pitts opposing forces such as light and dark, beauty and horror in a way that reveals the underlying suffering that can thrive in a lush paradise. Despite it’s dark theme, the book reveals beautiful and playful images like when a trail of ants make off with multicolored wedding petals “balancing them like colorful umbrellas,” or when the ever present fireflies illuminate the sky like tiny stars and shimmer through the waves of women’s hair pulsating on and off, on and off. The entire narrative works as a testament to an unspoken connection among those who suffer, particularly women, and the ways they reach across cultural and socioeconomic barriers to help one another. Emotionally, The Firefly Letters works as an intricate weaving of small moments, both tender and raw, that serve to reassure the reader of the power of human kindness in unexpected places and unconventional ways.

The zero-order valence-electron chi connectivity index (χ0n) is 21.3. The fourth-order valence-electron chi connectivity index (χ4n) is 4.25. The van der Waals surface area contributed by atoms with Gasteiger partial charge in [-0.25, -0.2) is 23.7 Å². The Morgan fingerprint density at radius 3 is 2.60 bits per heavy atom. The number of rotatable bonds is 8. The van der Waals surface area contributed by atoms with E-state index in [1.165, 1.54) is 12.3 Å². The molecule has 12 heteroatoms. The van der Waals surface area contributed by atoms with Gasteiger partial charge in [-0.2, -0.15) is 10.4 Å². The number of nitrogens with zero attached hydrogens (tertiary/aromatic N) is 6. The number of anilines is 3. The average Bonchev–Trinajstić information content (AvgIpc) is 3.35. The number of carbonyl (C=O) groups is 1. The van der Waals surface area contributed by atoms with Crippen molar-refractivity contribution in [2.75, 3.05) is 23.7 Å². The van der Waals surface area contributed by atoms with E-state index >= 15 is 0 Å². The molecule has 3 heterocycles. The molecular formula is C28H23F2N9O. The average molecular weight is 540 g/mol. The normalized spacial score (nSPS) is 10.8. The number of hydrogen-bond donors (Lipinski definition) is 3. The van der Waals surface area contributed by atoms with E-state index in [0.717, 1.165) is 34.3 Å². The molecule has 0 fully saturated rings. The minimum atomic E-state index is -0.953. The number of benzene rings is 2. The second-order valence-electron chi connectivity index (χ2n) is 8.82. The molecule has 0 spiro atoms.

from Kirkus Reviews –“Three women, their lives circumscribed by their societies’ expectations, come together in Cuba in 1851.”
from Publisher’s Weekly — “Engle spins her latest historical novel-in-verse from the actual diaries of a 19th-century suffragette, Fredrika Bremer, who jettisoned her privileged existence in Sweden to travel and take notes on the plight of the poor.”
A Pura Belpré Honor Book, an American Library Association Notable Children’s Book, and
a Bank Street Best Children’s Book of the Year.
Florian, D. (2007). Comets, Stars, the Moon, and Mars. Orlando, FL: Harcourt. 9780152053727